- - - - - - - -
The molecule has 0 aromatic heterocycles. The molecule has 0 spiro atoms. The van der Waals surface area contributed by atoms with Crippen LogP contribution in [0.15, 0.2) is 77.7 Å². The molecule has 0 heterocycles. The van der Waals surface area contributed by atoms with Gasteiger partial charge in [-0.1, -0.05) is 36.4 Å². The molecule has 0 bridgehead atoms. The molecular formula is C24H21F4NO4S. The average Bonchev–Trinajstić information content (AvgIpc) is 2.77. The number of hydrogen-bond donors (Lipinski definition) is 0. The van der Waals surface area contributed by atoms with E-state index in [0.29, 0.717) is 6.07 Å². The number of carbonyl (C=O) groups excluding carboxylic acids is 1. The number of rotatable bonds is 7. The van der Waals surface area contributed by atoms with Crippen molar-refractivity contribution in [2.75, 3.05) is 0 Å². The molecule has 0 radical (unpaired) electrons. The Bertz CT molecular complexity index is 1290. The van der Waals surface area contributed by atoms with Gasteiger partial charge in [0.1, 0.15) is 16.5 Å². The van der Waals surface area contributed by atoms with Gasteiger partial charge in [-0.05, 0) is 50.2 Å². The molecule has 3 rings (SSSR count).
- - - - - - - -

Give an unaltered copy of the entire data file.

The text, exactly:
The molecule has 0 aromatic heterocycles. The molecule has 0 spiro atoms. The van der Waals surface area contributed by atoms with Crippen LogP contribution in [0.15, 0.2) is 77.7 Å². The molecule has 0 heterocycles. The van der Waals surface area contributed by atoms with Gasteiger partial charge in [-0.1, -0.05) is 36.4 Å². The molecule has 0 bridgehead atoms. The molecular formula is C24H21F4NO4S. The average Bonchev–Trinajstić information content (AvgIpc) is 2.77. The number of hydrogen-bond donors (Lipinski definition) is 0. The van der Waals surface area contributed by atoms with E-state index in [0.29, 0.717) is 6.07 Å². The number of carbonyl (C=O) groups excluding carboxylic acids is 1. The number of rotatable bonds is 7. The van der Waals surface area contributed by atoms with Crippen molar-refractivity contribution in [2.75, 3.05) is 0 Å². The molecule has 0 radical (unpaired) electrons. The Bertz CT molecular complexity index is 1290. The van der Waals surface area contributed by atoms with Gasteiger partial charge in [0.1, 0.15) is 16.5 Å². The van der Waals surface area contributed by atoms with Gasteiger partial charge in [-0.05, 0) is 50.2 Å². The molecule has 3 rings (SSSR count).